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Archaeology Students Discover 3,000 Year Old Skeleton in Thailand



Site,Archaeology Students Discover 3,000 Year Old Skeleton in Thailand

Archaeology students unearthed an ancient human skeleton thought to be around 3,000 years old at Wat Phu Noi in central Thailand on Thursday.

The archaeology students from Silpakorn University first discovered the skeleton after ancient artifacts were found earlier at the temple’s excavation site by an archaeological team from Italy.

The excavation was jointly conducted by 130 students, teachers and researchers from the university.

The student team had been digging in four pits at the site for 16 days before they stumbled on the skull and arms of the skeleton. The find is expected to reveal a perfectly preserved skeleton estimated to be around 3,000 years old.

Korakot Boonlop, who supervises the team, said the discovery allows for a study of community life in the past. The archaeological site may also be connected to discoveries made at nearby sites.

Phra Sophanaphathanakhun, an abbot of the temple, said the temple will designate the site as a source of information for historical study as well as a tourist site.

Illegal Lottery Fraudsters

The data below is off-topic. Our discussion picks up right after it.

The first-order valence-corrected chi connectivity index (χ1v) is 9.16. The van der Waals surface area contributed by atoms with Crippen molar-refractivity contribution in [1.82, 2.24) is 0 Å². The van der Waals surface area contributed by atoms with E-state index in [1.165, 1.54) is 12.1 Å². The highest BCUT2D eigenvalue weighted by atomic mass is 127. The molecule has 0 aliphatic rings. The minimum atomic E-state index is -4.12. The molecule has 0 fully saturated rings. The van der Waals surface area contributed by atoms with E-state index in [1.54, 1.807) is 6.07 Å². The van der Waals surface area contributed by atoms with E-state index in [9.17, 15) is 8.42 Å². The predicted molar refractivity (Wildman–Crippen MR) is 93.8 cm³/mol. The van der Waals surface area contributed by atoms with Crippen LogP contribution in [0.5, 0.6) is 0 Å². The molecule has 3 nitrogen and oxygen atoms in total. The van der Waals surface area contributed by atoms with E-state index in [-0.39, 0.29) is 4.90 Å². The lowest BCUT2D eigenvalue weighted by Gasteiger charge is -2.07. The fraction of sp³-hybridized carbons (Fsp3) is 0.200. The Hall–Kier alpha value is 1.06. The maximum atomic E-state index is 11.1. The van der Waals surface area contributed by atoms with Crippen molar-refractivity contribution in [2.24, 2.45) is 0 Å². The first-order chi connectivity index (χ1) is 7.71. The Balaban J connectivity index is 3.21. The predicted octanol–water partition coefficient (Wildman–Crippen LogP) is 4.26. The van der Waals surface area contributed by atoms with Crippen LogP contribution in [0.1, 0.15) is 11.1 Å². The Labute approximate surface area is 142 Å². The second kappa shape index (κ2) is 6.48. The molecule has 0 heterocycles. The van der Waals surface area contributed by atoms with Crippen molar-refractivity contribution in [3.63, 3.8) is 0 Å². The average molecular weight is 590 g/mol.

Thailand, lottery, ticket, fraudsters

Meanwhile, Police in Lopburi arrested two men for their involvement in an illegal lottery fraud operation amounting to Bt400 million ($13.2 million). They were apprehended from a house in Khoksamrong district of Lopburi province where the police also found Bt700,000 in cash and gold jewelry.

Police were acting upon a group complaint from more than 100 lottery ticket sellers in Surin, who claimed two distributors of lottery tickets had taken their money but failed to deliver the tickets for the October 16 and November 1 lottery draws.

The missing tickets are estimated to be worth Bt400 million as sellers had to pay Bt80 for each ticket, buying in batches of 500 tickets. One of the plaintiffs said the distributors delivered on time the first 4-5 lots, but in October went missing and sellers could not get into contact with them, despite having paid for the next lots.

The two suspects fled from Surin and hid into a house in Lopburi where they were apprehended and taken to a Lopburi Police Station for interrogation. During the interrogation, the men confessed to taking the money for the lottery tickets but argued the amount they received from the sellers was less that the alleged Bt400 million.

Police have filed criminal charges against the two scammers and they have been held in custody without bail.

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